Just like in the movie Bruno, shouting and fighting in front of a large group of people can incite a riot. It can also lead to unexpected passionate makeup sex. 

In our newest installment in trying to cut through the noise of various cable sports network distribution battles, we're going to take a deep dive into the two week stalemate between DirecTV and the Pac 12 Network. 

It's been quiet on this front all week on the heels of Dish Network adding the channel to the surprise of many. If Vegas laid odds on who between Dish and DTV was going to add the channel first, you'd probably get DTV as a 4:1 to favorite and probably a coin flip if Dish would add the channel in 2012 or the first half of 2013.

Allegedly, DTV and the Pac 12 were pretty close to a deal a couple weeks back but DTV backed away from the table. There were a few possible reasons: a) they thought there was enough of a difference in carriage fees that they could do better on their deal b) the outrage level of not having the channel had yet to reach a fevered pitch c) Dish not having the channel didn't make them stand out as stubborn jerks.

I've maintained this situation shouldn't get out of hand, but you never know. Time Warner Cable and the NFL Network allegedly haven't had substantive talks in years. You'd think TWC customers who really yearn for the channel have at this point already switched to something else. This cautionary tale is one of the few examples showing it can go wrong. If you don't remain cool in your talks, it can devolve into a battle of pride instead of sensible business.

It's my opinion that Pac 12 Network laid off the normal preseason gimmicks of inciting a riot of angry DirectV customers mainly because they thought there was a solid chance a deal would naturally occur. As we've seen with various cable distribution battles and any big negotiation, they never seem to happen in regulation. They almost always happen at the buzzer or in overtime.

With DirecTV deciding to hold out, the super sharp group at the Pac 12 got in the ear of Dish who needed some good press as they're getting pummeled for dropping AMC and were threatening to drop Big Ten Network. Knowing there were a lot of customers (DirecTV and cable customers outside of the Pac 12 footprint) without the channel, the role of savior was effectively sold to them.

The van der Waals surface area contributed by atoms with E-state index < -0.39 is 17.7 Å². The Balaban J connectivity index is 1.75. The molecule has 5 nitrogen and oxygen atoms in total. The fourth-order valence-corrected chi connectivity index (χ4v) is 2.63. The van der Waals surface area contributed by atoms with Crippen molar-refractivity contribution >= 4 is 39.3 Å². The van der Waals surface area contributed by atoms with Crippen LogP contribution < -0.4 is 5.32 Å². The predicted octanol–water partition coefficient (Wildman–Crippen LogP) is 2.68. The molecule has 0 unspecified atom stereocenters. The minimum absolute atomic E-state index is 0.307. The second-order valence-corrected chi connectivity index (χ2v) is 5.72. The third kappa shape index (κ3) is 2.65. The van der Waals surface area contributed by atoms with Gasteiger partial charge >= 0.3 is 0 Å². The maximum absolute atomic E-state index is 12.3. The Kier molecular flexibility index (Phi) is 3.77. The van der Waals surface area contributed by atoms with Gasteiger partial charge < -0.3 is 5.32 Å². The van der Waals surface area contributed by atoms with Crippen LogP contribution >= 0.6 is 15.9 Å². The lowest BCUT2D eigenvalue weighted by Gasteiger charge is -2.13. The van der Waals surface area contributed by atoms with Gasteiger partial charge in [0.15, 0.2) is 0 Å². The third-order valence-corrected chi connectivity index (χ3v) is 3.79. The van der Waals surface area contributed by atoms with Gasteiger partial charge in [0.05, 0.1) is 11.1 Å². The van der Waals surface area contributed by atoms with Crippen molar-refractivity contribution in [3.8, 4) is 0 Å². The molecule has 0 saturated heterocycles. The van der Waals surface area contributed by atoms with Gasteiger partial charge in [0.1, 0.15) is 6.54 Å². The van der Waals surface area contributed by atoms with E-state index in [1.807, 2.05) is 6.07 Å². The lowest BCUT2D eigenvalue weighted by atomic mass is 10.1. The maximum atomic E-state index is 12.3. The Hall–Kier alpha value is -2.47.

DTV was likely none too pleased. There is strength in numbers every time a new channel launches and how early you crack and how many companies crack early effectively dictates the pricing leverage going forward. Not only did Dish snake a deal DTV thought they would get first, Pac 12 Network turned the screws on DirecTV.

The fact of the matter is DTV has no leverage going forward. The economics of the Dish deal is very likely what DTV will end up with as both are national carriers that have less flexibility on what subscribers can get the channel and how much they pay for it, unlike cable companies who have more ability to carve out what regions will get a channel. Dish most likely has a "most favored nations" clause which means if DTV or others get a lower national rate, their rate will drop to that level. 

The market has set a price. The Pac 12 and DTV are likely a dime a part a month in terms of per household and probably less than a nickel at this point. 

Out of the just over 100 million cables/satellite households in America, DTV is now alone among the big boys. Pac 12 Network launched with around 12 million households and are now close to 30 million with the Dish deal in place. While that's not knocking it out of the park, the reality is deals with Comcast, Dish, Time Warner, Cox, and Brighthouse  represent 60 million households, 30 million of which are deemed to have less desire for the channel.  If a deal is done with DTV, Pac 12 distribution will be close to 50 million households, with another 30 million possible.  Charter is also a significant holdout at this point in time.